- SB 1380 – This bill is a campaign finance reform bill filed by Senator Darren Soto, D-Kissimmee, that would place new restrictions on candidates coordinating with political committees to solicit funding and run advertising and restrict transfers of funds between political committees and political parties.
- SB 1002 – This bill would delete a requirement that officers and candidates soliciting funds for a 527 or 501 (C) (4) political committee create a website that discloses the contributions and expenditures of the committee.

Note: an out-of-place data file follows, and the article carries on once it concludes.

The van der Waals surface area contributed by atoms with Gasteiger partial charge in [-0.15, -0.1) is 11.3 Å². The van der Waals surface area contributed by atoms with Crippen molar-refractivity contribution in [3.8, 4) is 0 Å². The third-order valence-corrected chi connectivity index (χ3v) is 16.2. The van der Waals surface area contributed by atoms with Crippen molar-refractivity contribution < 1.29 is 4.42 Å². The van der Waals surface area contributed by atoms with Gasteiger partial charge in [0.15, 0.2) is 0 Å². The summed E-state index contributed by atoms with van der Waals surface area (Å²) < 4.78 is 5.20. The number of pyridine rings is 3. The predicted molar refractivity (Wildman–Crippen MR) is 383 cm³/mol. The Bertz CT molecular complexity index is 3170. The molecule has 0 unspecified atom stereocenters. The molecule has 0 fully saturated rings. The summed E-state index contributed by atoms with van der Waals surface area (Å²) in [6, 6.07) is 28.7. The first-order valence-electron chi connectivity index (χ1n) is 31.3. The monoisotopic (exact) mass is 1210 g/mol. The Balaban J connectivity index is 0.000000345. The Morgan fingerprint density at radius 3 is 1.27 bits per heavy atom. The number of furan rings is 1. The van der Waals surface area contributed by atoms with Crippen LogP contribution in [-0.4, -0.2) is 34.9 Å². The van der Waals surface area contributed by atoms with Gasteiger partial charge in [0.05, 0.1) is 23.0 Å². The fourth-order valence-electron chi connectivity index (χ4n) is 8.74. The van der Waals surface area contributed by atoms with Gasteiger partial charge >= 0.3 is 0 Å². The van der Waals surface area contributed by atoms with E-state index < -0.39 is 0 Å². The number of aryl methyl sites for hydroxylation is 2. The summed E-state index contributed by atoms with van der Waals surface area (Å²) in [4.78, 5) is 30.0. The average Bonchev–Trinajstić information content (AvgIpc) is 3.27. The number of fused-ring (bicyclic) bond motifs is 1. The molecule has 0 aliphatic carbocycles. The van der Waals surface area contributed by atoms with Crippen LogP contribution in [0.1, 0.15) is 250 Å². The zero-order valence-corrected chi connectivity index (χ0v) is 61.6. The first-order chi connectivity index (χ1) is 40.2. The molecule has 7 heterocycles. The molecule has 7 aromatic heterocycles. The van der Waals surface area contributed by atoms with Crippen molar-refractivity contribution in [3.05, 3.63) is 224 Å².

- HM 1321 – This memorial urges Congress to propose to states an amendment that allows federal and state regulation of corporate campaign contributions and expenditures.
- SB 1372 and HB 1063 - Strengthens methods for collecting unpaid financial disclosure fines, applies lobby registration requirements to special districts and prohibits members of the Enterprise Florida Board from lobbying the agency for two years after they leave the Board.
Capitol Report will be filed weekly when the legislature holds committee meetings and during the legislative session. We will let you know if there is any recommended action that can be taken by Common Cause members that would be helpful to our lobbying efforts.
Office: Common Cause Florida